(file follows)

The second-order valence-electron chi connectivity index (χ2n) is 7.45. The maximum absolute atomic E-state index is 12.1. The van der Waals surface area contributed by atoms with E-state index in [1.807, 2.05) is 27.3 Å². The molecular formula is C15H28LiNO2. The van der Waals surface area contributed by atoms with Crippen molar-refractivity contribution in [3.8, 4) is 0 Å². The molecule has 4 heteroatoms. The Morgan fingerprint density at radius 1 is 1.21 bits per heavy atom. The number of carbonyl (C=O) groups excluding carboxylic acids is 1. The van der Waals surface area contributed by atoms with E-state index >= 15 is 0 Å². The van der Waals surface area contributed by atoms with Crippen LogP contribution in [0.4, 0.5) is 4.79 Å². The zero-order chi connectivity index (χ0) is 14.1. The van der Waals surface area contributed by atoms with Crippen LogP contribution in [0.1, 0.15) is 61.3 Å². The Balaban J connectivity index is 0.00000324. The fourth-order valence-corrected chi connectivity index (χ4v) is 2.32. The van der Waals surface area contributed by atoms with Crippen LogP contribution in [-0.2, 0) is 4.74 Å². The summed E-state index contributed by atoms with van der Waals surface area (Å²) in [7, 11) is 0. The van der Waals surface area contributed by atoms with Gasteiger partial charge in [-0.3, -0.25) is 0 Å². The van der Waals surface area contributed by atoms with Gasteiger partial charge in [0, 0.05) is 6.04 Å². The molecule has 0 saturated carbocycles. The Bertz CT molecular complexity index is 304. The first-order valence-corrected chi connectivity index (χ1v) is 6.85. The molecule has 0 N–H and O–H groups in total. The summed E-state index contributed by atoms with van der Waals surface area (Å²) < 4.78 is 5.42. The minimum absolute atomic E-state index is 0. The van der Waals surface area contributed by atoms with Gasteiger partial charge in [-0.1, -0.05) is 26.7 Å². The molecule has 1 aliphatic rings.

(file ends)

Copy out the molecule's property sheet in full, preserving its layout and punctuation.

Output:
The second-order valence-electron chi connectivity index (χ2n) is 7.45. The maximum absolute atomic E-state index is 12.1. The van der Waals surface area contributed by atoms with E-state index in [1.807, 2.05) is 27.3 Å². The molecular formula is C15H28LiNO2. The van der Waals surface area contributed by atoms with Crippen molar-refractivity contribution in [3.8, 4) is 0 Å². The molecule has 4 heteroatoms. The Morgan fingerprint density at radius 1 is 1.21 bits per heavy atom. The number of carbonyl (C=O) groups excluding carboxylic acids is 1. The van der Waals surface area contributed by atoms with E-state index >= 15 is 0 Å². The van der Waals surface area contributed by atoms with Crippen LogP contribution in [0.4, 0.5) is 4.79 Å². The zero-order chi connectivity index (χ0) is 14.1. The van der Waals surface area contributed by atoms with Crippen LogP contribution in [0.1, 0.15) is 61.3 Å². The Balaban J connectivity index is 0.00000324. The fourth-order valence-corrected chi connectivity index (χ4v) is 2.32. The van der Waals surface area contributed by atoms with Crippen LogP contribution in [-0.2, 0) is 4.74 Å². The summed E-state index contributed by atoms with van der Waals surface area (Å²) in [7, 11) is 0. The van der Waals surface area contributed by atoms with Gasteiger partial charge in [-0.3, -0.25) is 0 Å². The van der Waals surface area contributed by atoms with Gasteiger partial charge in [0, 0.05) is 6.04 Å². The molecule has 0 saturated carbocycles. The Bertz CT molecular complexity index is 304. The first-order valence-corrected chi connectivity index (χ1v) is 6.85. The molecule has 0 N–H and O–H groups in total. The summed E-state index contributed by atoms with van der Waals surface area (Å²) < 4.78 is 5.42. The minimum absolute atomic E-state index is 0. The van der Waals surface area contributed by atoms with Gasteiger partial charge in [-0.1, -0.05) is 26.7 Å². The molecule has 1 aliphatic rings.